2018 Mazda CX-3 Review

2018 Mazda CX-3 front three quarter 2

2018 Mazda CX-3 Maxx
AU$24,890
3.5 out of 5 stars (3.5 / 5)

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Pros
  • Good looking
  • Better quality than the Mazda2
  • Warranty

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Cons
  • Heavy
  • Mazda2 is much cheaper
  • Mazda2 is better on fuel

It’s a bit of a cheap shot to call the 2018 Mazda CX-3 Maxx a jacked up Mazda2, but when you boil it down, that’s exactly what it is. So is there enough distinction between the two cars to make the CX-3 worth the extra money?

Anyone with a job in marketing knows that their clients will want them to target where the money is.

So, you can see that when the public wants to buy SUVs and crossovers, you need to build them and take advantage of the trend. So if there’s an opportunity to adapt a current platform to create a new SUV, then it’s money for jam, as the expression goes.

2018 Mazda CX-3 side view

The formula for the Mazda CX-3 is quite simple. Take a Mazda2, add a different body and raise it slightly, and fiddle with the interior. But how does that make it an SUV? The answer is simple – it doesn’t.

The CX-3 is, at best, a crossover. It’s basically a tall hatchback, but with the marketing folks labeling it as an SUV, it’s selling in droves. Surely there’s more to it than that. Why would Mazda be selling so many otherwise?

We decided to spend a week with the CX-3 Maxx front-wheel-drive version to see what all the fuss is about, and in that time came to enjoy it more than we thought we would.

2018 Mazda CX-3 interior

Interior

Open the doors and you’re greeted with exactly the same design as you’ll find in the much cheaper Mazda2. However, the trim has been made to look a little more luxurious, even with the cheap starting point. How does it do that?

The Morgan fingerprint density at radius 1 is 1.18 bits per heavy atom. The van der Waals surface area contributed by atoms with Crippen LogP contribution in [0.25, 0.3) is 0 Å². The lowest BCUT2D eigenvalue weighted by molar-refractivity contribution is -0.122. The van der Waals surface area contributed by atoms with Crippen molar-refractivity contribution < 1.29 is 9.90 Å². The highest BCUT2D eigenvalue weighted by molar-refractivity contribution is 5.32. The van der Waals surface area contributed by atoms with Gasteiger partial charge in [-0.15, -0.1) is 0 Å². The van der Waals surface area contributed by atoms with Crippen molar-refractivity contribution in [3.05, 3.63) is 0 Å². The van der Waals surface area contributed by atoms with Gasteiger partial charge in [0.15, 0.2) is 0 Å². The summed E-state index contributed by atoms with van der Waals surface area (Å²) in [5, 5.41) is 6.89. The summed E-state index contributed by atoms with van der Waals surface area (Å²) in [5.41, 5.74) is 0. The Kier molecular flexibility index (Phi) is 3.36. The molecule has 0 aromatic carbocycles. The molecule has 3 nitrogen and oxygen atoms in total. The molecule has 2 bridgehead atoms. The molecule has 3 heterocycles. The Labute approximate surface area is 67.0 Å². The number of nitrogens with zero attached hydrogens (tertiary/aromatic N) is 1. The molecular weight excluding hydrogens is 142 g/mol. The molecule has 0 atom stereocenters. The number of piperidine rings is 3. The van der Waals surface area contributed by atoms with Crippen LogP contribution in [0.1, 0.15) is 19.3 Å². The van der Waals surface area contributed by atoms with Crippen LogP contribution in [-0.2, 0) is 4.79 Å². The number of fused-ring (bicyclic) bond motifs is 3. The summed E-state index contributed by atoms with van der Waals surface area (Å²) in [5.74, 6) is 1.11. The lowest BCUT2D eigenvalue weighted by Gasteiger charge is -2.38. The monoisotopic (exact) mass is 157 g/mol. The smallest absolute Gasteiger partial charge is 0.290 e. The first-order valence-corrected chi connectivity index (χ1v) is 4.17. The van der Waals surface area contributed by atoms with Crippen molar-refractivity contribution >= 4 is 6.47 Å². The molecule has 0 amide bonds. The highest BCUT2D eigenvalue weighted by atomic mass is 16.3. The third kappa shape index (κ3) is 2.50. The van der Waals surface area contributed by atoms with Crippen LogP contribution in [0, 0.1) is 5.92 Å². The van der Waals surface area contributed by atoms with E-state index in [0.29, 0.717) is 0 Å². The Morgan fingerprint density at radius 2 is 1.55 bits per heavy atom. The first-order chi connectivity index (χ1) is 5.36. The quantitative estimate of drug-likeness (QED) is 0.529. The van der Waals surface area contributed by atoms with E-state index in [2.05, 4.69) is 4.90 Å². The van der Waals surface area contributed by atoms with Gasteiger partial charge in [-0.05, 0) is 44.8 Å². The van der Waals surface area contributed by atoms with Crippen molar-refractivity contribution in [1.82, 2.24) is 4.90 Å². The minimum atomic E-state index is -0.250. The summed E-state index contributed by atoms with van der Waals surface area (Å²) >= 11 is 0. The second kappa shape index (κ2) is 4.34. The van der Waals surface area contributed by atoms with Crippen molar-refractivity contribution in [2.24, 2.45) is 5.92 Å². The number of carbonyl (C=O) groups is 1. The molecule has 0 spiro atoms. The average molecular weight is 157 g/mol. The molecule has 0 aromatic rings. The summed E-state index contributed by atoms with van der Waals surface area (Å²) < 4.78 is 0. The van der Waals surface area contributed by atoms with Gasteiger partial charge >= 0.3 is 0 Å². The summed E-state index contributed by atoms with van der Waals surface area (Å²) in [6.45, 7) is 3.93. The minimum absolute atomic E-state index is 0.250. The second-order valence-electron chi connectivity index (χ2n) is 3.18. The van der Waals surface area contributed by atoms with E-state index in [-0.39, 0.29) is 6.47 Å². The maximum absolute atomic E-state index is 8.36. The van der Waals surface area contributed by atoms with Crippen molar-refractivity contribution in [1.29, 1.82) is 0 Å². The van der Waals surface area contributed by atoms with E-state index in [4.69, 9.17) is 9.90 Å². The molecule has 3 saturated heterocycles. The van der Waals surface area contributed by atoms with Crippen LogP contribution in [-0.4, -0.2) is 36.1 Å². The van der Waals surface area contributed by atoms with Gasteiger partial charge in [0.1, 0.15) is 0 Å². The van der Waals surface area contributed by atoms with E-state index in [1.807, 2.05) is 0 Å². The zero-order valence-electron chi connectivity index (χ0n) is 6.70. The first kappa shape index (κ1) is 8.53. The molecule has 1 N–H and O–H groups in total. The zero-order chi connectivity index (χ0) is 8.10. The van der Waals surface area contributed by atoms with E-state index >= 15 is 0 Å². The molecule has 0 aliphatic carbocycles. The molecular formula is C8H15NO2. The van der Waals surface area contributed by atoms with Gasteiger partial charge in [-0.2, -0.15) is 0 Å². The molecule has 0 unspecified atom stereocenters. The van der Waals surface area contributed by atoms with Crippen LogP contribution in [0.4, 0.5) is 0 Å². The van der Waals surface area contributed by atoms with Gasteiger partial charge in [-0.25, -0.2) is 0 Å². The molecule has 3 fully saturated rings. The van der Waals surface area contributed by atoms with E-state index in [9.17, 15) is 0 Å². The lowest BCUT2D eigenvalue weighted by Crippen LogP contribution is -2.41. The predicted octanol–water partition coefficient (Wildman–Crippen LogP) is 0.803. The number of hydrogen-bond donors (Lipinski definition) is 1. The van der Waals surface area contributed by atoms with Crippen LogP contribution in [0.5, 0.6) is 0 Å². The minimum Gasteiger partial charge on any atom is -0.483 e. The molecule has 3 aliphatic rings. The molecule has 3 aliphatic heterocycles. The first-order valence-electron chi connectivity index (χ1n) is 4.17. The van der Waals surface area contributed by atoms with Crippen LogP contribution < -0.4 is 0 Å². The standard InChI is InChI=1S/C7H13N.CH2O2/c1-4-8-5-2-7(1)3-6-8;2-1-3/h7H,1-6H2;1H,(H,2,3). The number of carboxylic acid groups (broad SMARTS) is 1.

More padding across the dashboard, a faux-fiber material which swathes the center stack, different seat materials; it all helps to differentiate the two cars.

2018 Mazda CX-3 rear seats

Given the similar size between the two cars, you can tell that there’s a similar amount of space, so the back seat is a bit too tight for adults, however, if you have small kids they’ll be fine. Front passengers are okay, but it is quite a small vehicle, with a wheelbase of just over 100 inches.

The boot is 264 liters, which is fine if you’ve got two or three bags of shopping, but it won’t be enough for much luggage if you plan to get away for a while. If you’re not going to use the back seats, you can fold them down and get 1174 liters. But that’s nowhere near what the CX-3’s competitors offer.

You’ll find a small flap that you can remove from the boot floor, creating a bit more space, but it’s there to make the loading area flat with the seats down. We reckon most folks will simply store that in their shed and make the most of what space there is.

And no, you won’t find a full-size spare wheel, only a space saver.

Equipment

The standard equipment list is quite good, including blind spot monitoring, autonomous braking, reversing camera, rear cross-traffic alert, and Mazda’s MZD Connect infotainment as standard.

This gives you digital radio, Bluetooth phone and audio streaming, Pandora and Stitcher apps, sat-nav and a 7.0-inch touchscreen display. Although it must be mentioned that only certain aspects of the touch screen actually work. Some functions can only be controlled through the rotary dial in the center console.

2018 Mazda CX-3 infotainment controller

Engine and transmission